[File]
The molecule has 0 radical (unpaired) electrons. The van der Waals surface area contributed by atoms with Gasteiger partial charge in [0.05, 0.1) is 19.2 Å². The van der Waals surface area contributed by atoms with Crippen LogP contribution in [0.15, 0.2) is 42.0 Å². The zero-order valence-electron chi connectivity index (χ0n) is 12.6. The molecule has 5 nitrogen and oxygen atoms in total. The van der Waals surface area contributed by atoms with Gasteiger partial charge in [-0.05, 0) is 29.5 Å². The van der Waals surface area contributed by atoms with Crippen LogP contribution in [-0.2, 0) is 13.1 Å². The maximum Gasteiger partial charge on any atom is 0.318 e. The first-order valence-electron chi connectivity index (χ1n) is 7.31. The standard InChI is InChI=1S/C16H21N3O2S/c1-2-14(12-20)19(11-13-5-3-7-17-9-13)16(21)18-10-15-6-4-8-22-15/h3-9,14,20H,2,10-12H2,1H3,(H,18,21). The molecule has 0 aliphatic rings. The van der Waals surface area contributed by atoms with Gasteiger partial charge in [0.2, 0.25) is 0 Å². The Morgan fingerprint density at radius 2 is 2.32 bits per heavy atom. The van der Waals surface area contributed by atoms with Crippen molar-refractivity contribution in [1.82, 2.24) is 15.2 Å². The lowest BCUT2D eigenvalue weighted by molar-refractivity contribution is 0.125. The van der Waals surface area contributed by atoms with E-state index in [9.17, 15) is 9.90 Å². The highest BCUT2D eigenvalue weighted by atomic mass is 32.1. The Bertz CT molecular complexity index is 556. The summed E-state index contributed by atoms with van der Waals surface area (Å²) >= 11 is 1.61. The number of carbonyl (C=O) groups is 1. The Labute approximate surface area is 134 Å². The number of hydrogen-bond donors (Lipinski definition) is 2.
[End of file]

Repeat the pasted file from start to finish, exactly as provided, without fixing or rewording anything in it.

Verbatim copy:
The molecule has 0 radical (unpaired) electrons. The van der Waals surface area contributed by atoms with Gasteiger partial charge in [0.05, 0.1) is 19.2 Å². The van der Waals surface area contributed by atoms with Crippen LogP contribution in [0.15, 0.2) is 42.0 Å². The zero-order valence-electron chi connectivity index (χ0n) is 12.6. The molecule has 5 nitrogen and oxygen atoms in total. The van der Waals surface area contributed by atoms with Gasteiger partial charge in [-0.05, 0) is 29.5 Å². The van der Waals surface area contributed by atoms with Crippen LogP contribution in [-0.2, 0) is 13.1 Å². The maximum Gasteiger partial charge on any atom is 0.318 e. The first-order valence-electron chi connectivity index (χ1n) is 7.31. The standard InChI is InChI=1S/C16H21N3O2S/c1-2-14(12-20)19(11-13-5-3-7-17-9-13)16(21)18-10-15-6-4-8-22-15/h3-9,14,20H,2,10-12H2,1H3,(H,18,21). The molecule has 0 aliphatic rings. The van der Waals surface area contributed by atoms with Gasteiger partial charge in [0.2, 0.25) is 0 Å². The Morgan fingerprint density at radius 2 is 2.32 bits per heavy atom. The van der Waals surface area contributed by atoms with Crippen molar-refractivity contribution in [1.82, 2.24) is 15.2 Å². The lowest BCUT2D eigenvalue weighted by molar-refractivity contribution is 0.125. The van der Waals surface area contributed by atoms with E-state index in [9.17, 15) is 9.90 Å². The highest BCUT2D eigenvalue weighted by atomic mass is 32.1. The Bertz CT molecular complexity index is 556. The summed E-state index contributed by atoms with van der Waals surface area (Å²) >= 11 is 1.61. The number of carbonyl (C=O) groups is 1. The Labute approximate surface area is 134 Å². The number of hydrogen-bond donors (Lipinski definition) is 2.